Posted in circus award

Clowning is serious business

Bill Irwin will once again prove just how serious a business being a clown can be. He’s to be named the Evolving Circus Honoree at the 2nd Annual Celebration of American Circus. His compadre David Shiner from Old Hats, returning to the Pershing Square Signature Center on January 26th, will roast and toast Irwin while presenting him the honor.

Old Hats The Pershing Square Signature Center/Irene Diamond Stage Cast List: Bill Irwin David Shiner Production Credits: Tina Landau (Director) Nellie McKay (Music) G.W. Mercier (Scenic and Costume Design) Peter Kaczorowski (Lighting Design) Other Credits: Written by: Bill Irwin & David Shiner Music by: Nellie McKay
Old Hats
The Pershing Square Signature Center/Irene Diamond Stage
Cast List:
Bill Irwin
David Shiner
Production Credits:
Tina Landau (Director)
Nellie McKay (Music)
G.W. Mercier (Scenic and Costume Design)
Peter Kaczorowski (Lighting Design)
Other Credits:
Written by: Bill Irwin & David Shiner
Music by: Nellie McKay

Circus Now together with the Big Apple Circus have planned a big event to spotlight and celebrate the achievements of the circus arts. The  2nd Annual Celebration…, at Lincoln Center on January 5th, brings a new Lifetime Achievement Award to be presented by Dolly Jacobs of the Circus Sarasota to Hovey Burgess, teacher, high-wireist and circus legend.

The evening is planned as ceremony and performance, honoring four artists and/or organizations that have been prominent in the circus arts landscape in America, while spotlighting the thriving state of the circus arts across the nation.

For more information and tickets, please visit www.circusnow.org/CELEBRATE2016.

For tickets for Old Hats at the Signature Theatre, click here.

Posted in riff

2015 in review

The WordPress.com stats helper monkeys prepared a 2015 annual report for this blog. And I am proud to share it with you:

Here’s an excerpt:

A San Francisco cable car holds 60 people. This blog was viewed about 3,500 times in 2015. If it were a cable car, it would take about 58 trips to carry that many people.

Click here to see the complete report.

Posted in dance, musical theater, theater

Michael Flatley plans his retirement

Irish dance is a competitive activity, almost like a sport, you might say.

Michael Flatley in "Lord of the Dance." Photo Credit: Brian Doherty for Rapa Investments
Michael Flatley in “Lord of the Dance.” Photo Credit: Brian Doherty for Rapa Investments

Michael Flatley, whose Lord of the Dance: Dangerous Games is at the Lyric Theatre through January 3rd, made Irish dance a destination entertainment with his Riverdance some 20 years ago.  Flatley has had world-wide success with the Irish dance shows he conceives, creates choreographs, directs. From New York, Lord… is moving onto stages around the world, including the Crocus in Moscow in April. In June, Lord… will go to Cork and Dublin.

Irish dance is percussive in the tradition of clog, flamenco, and tap, but it’s often shown off, like ballroom, in competition. Many members of the Lord… cast have won national and  international contests. It’s easy to see why.

While the rat-tat-tat of the taps on the heels, soles, tips of the shoes are an amazing effect, it is when the choreography allows the dancers to move quietly through the same intricate steps without the tapping that we are fully immersed in how skillful the movement is. The peace of those moments when we watch in awe at the nimble feet of the cast is sublime.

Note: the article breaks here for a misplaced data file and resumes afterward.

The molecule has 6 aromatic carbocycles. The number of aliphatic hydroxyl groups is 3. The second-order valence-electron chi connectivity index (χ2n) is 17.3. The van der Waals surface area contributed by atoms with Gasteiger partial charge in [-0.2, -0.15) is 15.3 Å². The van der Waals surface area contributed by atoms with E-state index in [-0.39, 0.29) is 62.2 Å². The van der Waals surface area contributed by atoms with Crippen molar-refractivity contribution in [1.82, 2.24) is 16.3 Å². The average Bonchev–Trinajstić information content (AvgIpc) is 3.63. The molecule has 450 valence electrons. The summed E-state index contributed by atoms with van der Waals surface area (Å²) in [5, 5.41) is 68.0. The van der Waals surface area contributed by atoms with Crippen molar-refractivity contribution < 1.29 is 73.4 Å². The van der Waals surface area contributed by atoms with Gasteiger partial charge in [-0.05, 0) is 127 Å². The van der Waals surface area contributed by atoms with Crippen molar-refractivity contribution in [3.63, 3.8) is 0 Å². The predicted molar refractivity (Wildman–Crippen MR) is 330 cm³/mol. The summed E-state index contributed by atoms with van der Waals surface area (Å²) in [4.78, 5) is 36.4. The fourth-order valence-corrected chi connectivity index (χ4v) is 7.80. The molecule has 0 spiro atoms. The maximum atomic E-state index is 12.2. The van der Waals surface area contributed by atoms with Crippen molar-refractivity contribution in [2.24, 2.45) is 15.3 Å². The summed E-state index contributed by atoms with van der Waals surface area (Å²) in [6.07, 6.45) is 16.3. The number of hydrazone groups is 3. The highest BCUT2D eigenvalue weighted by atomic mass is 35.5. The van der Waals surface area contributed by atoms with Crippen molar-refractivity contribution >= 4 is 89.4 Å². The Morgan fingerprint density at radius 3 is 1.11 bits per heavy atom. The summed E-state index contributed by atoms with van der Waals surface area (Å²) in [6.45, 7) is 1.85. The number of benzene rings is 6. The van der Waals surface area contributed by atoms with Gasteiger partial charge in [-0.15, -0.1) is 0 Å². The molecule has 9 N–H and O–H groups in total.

Michael Flatley in "Lord of the Dance." Photo Credit: Brian Doherty for Rapa Investments
Michael Flatley in “Lord of the Dance.” Photo Credit: Brian Doherty for Rapa Investments

In Lord of the Dance: Dangerous Games, Flatley is creating a grand myth. To be mythic, good must triumph. Evil uses brute force and ruse. It is an uneven battle. Flatley’s mythologizing is uneven. It’s not til the second act the Dark Lord fights the Lord of the Dance. The scenic and lighting designs (by Paul Normandale, with video projections created by JA Digital and visuals by Fractured Pictures) provide magical settings from the bucolic to the demonic. The bucolic includes projections of unicorns and rainbows in an Ireland worthy of the world of Finian’s Rainbow and in which we expect leprechauns to appear. The design is splashy and spectacular as are the costumes of the dancers.

The hologram of three Flatley challenging each other is wonderful. Flatley shows off some truly superb footwork.

Michael Flatley in "Lord of the Dance." Photo Credit: Brian Doherty for Rapa Investments
Michael Flatley in “Lord of the Dance.” Photo Credit: Brian Doherty for Rapa Investments

In Lord…, Flatley does nothing by half-measures.

The music is composed for the show by Gerard Fahy who imbues his original tunes for Lord… with the sounds of Ireland. During the interval, we are regaled by  the familiar Danny Boy; the pipes they are a-callin’, but for the show itself the songs sound like but are unlike the expected.

Along with the fantastic dance cast, there are two lovely violinists–fiddlers in the Irish dance parlance– Giada Costenero Cunningham and Valerie Gleeson, who lead the troupe in some numbers.

 

For more information about Lord of the Dance: Dangerous Games, please visit
http://www.lordofthedance.com/.

 

Posted in theater, year end bests

Making the lists

The Children Ensemble. Photo By Matthew Murphy.
The Children Ensemble. Photo By Matthew Murphy.

Looking back on the year about to pass is a time-honored activity. Critics make lists of the past year’s favorites and share them. Seems like a good time for us to do that, too.

We posted a couple of year end reviews and then realized that neither one was a LIST of our faves for 2015.

So, back to the drawing board for T and B On the Aisle it is:

10! is our number one pick- Hamilton 

9. Something Rotten! 

8. School of Rock- The Musical

7. Hir

6. The Humans

5. Clever Little Lies 

4. On Your Feet! 

3. Fool for Love

2. Dada Woof Papa Hot

and last but not least, Marjorie Prime

 

 

 

Posted in drama

In her “…Prime”

Memory is a trippy thing. As you get older, remembering long ago events is so much easier than recalling what you did yesterday.